Socioeconomic Diversity in Public Spaces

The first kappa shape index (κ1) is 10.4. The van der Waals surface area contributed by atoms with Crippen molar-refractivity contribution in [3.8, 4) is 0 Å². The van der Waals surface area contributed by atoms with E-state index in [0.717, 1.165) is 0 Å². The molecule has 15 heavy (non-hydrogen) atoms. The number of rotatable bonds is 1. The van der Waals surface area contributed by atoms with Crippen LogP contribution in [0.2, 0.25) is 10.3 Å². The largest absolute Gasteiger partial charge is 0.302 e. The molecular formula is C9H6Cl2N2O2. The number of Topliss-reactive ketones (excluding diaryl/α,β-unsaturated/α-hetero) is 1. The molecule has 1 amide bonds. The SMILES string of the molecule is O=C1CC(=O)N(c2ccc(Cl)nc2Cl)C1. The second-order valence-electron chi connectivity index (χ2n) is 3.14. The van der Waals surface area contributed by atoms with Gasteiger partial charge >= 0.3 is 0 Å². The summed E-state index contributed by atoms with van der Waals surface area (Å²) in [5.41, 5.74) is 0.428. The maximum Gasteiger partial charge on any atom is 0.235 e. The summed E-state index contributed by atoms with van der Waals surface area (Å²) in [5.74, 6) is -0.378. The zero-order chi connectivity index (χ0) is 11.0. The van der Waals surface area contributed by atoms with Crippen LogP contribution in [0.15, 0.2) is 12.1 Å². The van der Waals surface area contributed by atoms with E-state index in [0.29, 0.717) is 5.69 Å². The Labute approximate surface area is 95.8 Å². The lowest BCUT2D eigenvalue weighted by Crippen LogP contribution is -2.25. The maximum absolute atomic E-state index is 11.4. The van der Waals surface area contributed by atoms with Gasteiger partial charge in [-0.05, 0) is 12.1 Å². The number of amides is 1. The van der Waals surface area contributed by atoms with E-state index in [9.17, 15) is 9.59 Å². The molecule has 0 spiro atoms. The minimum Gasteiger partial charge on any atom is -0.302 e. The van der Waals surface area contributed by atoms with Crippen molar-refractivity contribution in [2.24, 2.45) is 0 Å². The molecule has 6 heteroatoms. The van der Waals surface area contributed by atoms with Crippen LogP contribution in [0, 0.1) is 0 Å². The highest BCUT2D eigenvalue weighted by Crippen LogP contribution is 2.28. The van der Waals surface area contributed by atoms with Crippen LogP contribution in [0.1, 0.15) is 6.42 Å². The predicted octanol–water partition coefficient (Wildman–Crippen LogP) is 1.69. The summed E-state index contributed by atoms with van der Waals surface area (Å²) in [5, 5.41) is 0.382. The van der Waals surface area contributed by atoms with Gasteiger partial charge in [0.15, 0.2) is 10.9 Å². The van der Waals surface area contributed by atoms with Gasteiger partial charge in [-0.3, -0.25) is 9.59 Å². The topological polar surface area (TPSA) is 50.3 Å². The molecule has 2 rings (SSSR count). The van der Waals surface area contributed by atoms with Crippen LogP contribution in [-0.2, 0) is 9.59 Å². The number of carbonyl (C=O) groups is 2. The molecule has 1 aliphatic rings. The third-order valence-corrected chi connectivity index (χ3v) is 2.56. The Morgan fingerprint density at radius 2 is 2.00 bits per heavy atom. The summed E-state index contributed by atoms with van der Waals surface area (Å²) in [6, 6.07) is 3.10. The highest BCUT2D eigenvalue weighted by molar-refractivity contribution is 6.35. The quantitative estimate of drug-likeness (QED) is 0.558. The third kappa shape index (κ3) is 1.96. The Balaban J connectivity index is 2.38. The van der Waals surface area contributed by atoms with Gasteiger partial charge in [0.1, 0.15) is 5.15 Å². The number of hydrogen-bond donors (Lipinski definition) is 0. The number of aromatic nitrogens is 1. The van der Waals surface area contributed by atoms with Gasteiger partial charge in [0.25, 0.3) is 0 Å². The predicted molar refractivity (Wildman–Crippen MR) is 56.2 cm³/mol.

While academics and policy-makers seek to address historic segregation and its harmful impacts on communities, many such efforts have been unsuccessful. Therefore, this original research examines the role of public parks as potential sites of social and economic integration. These spaces serve as third places, or social spaces where community members regularly visit, similar to their regular visitation of their home and workplaces. In the City of Roanoke, three visited public parks serve as local third places where individuals of different social and economic backgrounds visit for various activities. However, visitors typically only interact with others similar to themselves. The exception appears to be when the third place provides a source of triangulation based in common interests. This form of triangulation is useful in establishing commonality among visitors, thus bridging existing gaps between communities. Said triangulation is successful when the third place provides a physically and socially comfortable environment affected by the space's design, location, and management. These three factors must combine to maintain a careful balance between welcoming visitors of diverse backgrounds, but also establishing a sense of comfort among visitors. Public spaces which achieve this balance realize their potential by becoming equitable third places.